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Vulci 3000

collage of images from Vulci dig


  • 3D Model
  • Map/GIS
  • Photogrammetry

Vulci 3000 is a multidisciplinary project of archaeological research involving the use of advanced digital technologies and focused on the Etruscan and Roman site of Vulci (Italy). The title of the project recalls the importance to reinterpret the site in the 3rd millennium: by new research methods and digital technologies.

Vulci (10th-3rd c. BCE), in the Province of Viterbo, Italy, was one of the largest and important cities of ancient Etruria and one of the biggest cities in the 1st millennium BCE in the Italian peninsula. The habitation site is a unique stratified and mostly untouched urban context that includes, in the same area, Iron Age, Etruscan, Roman and Medieval settlements. It had an area of circa 126 hectares and an estimated population of thousands of inhabitants in the Classical period (6th-5th cent. BCE). It was part of the Etruscan dodecapolis, the Etruscan federation of the most important cities of Etruria. In the second half of the 4th century BCE, Vulci started to face the impact of Roman expansionism. In 280 BCE, it had to abandon a large part of its territory, and this was the beginning of its decline. There are several thousands of tombs in the necropoleis (8th– 4th cent. BCE) surrounding the city and most of them are unexcavated (but many others are looted). Famous aristocratic tombs such as “La Cuccumella”, the “Francois tomb” and, more recently, the Silver Hands tomb ( show the key role of the city during the Orientalizing Period and after, in terms of exchange, political and social rank, production of valuable goods and trade in the entire Mediterranean basin. The spatial organization of this impressive funerary complex and its connection with the development of the Etruscan city has still to be properly investigated and interpreted.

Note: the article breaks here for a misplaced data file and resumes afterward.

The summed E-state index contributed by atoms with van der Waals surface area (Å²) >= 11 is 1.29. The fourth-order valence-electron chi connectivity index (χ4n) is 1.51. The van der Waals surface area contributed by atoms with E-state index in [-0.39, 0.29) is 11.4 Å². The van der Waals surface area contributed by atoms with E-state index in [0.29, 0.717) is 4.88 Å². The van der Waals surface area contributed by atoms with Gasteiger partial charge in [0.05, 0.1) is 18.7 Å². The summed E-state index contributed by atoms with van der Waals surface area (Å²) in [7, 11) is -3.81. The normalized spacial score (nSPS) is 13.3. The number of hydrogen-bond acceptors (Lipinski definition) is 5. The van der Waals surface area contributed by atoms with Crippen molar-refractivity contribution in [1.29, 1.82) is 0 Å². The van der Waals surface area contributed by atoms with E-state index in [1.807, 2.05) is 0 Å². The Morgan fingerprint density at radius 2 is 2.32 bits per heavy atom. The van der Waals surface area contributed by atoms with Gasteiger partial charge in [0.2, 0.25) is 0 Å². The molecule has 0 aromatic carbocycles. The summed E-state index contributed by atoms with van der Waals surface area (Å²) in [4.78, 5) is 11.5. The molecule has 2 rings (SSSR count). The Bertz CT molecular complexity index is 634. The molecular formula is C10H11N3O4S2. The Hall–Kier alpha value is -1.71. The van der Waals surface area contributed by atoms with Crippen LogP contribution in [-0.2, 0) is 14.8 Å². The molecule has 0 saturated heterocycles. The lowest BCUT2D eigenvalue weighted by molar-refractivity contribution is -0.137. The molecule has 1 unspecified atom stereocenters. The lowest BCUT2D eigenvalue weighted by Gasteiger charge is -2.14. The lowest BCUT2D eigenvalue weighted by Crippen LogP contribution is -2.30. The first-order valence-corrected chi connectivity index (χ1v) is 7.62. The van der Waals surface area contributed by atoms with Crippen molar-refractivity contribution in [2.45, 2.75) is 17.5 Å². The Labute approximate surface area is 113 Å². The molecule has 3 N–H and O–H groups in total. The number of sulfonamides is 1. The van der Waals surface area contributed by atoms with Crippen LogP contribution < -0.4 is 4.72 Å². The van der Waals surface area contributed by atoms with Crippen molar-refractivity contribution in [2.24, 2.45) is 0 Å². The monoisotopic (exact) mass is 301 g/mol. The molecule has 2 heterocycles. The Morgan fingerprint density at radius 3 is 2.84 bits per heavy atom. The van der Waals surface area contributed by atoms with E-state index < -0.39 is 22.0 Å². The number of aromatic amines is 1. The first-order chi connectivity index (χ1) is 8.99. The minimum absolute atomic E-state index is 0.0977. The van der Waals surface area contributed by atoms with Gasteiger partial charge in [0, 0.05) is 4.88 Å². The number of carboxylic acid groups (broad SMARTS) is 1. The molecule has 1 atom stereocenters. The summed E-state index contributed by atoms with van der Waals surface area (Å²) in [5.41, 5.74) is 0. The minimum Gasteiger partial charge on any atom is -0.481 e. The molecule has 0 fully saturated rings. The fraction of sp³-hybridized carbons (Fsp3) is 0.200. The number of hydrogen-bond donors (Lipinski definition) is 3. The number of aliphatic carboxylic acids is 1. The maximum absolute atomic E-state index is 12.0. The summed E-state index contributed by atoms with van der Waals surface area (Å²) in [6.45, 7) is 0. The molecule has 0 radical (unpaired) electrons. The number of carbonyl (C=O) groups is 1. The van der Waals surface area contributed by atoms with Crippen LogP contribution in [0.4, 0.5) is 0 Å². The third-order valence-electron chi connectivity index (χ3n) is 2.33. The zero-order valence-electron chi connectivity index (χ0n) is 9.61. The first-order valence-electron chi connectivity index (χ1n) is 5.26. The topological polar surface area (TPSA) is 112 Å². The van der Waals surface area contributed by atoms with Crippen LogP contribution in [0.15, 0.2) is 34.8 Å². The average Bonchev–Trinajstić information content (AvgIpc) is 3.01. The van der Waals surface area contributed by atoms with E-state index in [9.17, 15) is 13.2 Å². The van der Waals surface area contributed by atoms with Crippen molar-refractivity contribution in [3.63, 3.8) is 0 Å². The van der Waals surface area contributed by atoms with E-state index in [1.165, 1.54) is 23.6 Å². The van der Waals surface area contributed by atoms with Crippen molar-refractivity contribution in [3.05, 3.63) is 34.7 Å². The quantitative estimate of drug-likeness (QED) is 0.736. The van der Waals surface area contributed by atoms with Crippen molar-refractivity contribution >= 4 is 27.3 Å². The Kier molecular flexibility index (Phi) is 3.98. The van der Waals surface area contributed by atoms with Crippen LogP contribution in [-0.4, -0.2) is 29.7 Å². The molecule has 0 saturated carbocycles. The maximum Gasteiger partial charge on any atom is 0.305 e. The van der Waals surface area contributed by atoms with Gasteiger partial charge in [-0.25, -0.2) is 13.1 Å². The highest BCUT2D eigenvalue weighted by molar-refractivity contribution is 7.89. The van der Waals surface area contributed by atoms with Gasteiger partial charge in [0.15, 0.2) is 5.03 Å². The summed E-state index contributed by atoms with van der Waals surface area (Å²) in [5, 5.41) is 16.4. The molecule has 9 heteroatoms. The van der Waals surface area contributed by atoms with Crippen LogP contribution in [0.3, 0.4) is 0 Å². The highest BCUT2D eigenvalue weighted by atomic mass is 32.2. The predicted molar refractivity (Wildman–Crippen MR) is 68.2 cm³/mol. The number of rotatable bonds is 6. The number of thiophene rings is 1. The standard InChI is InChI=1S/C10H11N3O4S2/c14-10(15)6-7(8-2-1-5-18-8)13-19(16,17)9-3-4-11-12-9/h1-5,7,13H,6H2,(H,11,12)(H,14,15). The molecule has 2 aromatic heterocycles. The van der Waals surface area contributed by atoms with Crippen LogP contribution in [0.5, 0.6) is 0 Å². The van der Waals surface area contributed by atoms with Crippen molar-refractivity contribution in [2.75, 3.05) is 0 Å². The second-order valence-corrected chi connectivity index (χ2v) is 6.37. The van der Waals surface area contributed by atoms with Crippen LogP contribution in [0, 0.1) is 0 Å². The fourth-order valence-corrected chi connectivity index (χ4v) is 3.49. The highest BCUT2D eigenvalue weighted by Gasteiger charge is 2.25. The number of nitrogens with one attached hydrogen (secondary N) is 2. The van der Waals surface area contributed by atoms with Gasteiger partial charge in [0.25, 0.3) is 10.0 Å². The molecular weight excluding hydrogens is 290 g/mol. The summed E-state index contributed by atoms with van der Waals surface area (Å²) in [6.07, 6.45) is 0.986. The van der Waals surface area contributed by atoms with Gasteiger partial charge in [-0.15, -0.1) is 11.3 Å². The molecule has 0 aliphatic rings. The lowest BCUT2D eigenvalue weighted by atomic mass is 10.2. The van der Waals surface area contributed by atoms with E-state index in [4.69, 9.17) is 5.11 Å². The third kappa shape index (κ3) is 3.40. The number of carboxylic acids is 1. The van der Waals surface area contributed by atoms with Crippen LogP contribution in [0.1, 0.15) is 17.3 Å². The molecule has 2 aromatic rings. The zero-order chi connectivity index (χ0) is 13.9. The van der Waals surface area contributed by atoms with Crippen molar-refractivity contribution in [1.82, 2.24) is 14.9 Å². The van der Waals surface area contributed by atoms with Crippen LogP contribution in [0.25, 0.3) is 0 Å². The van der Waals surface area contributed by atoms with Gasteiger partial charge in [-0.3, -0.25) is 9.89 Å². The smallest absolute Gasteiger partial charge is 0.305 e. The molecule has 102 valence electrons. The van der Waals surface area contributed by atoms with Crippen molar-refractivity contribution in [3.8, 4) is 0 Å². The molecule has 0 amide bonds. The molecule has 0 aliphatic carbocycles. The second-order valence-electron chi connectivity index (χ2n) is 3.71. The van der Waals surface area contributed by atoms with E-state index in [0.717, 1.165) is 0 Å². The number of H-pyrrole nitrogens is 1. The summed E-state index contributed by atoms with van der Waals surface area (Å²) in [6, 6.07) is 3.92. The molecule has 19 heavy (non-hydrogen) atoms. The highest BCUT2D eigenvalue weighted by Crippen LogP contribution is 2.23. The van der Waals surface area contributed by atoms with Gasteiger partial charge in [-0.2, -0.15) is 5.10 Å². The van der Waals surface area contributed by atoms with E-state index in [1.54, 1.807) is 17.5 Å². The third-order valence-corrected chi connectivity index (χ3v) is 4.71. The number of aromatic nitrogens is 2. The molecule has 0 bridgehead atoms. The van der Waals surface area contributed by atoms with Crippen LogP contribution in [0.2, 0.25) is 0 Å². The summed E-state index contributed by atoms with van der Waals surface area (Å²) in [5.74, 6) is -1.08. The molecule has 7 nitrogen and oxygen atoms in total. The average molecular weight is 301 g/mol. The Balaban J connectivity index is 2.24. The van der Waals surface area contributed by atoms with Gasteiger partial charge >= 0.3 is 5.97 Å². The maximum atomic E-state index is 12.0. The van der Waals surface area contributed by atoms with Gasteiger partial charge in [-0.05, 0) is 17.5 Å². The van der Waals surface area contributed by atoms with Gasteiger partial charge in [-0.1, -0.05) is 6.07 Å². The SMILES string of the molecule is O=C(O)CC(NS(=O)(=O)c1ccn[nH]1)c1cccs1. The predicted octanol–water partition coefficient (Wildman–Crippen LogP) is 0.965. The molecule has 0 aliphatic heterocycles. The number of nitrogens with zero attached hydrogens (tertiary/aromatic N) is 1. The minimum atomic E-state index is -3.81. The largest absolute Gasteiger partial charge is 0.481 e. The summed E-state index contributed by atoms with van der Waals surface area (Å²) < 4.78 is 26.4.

The research agenda of this project involves: a) the study and contextualization of the site in the archaeological landscape (predictive modeling, paleo-environmental studies, aerial survey and geophysical prospections); b) archaeological excavations in the area of the  “Western Forum” (2016-2018) as first test for a longer term fieldwork project; c) the creation of a virtual reality platform for the Park dedicated to the museum and the park visitors and concerning the virtual reconstruction of the Etruscan and Roman city. The area of excavation and the main research questions of this proposal are validated by two years of archaeological prospections (2014-2015) on site: magnetometry, georadar, terrestrial laser scanning, digital photogrammetry, DEM (digital elevation model) virtual reality and digital mapping by UAV (Unmanned aerial Vehicle).


  • Nevio Danelon
  • Katherine McCusker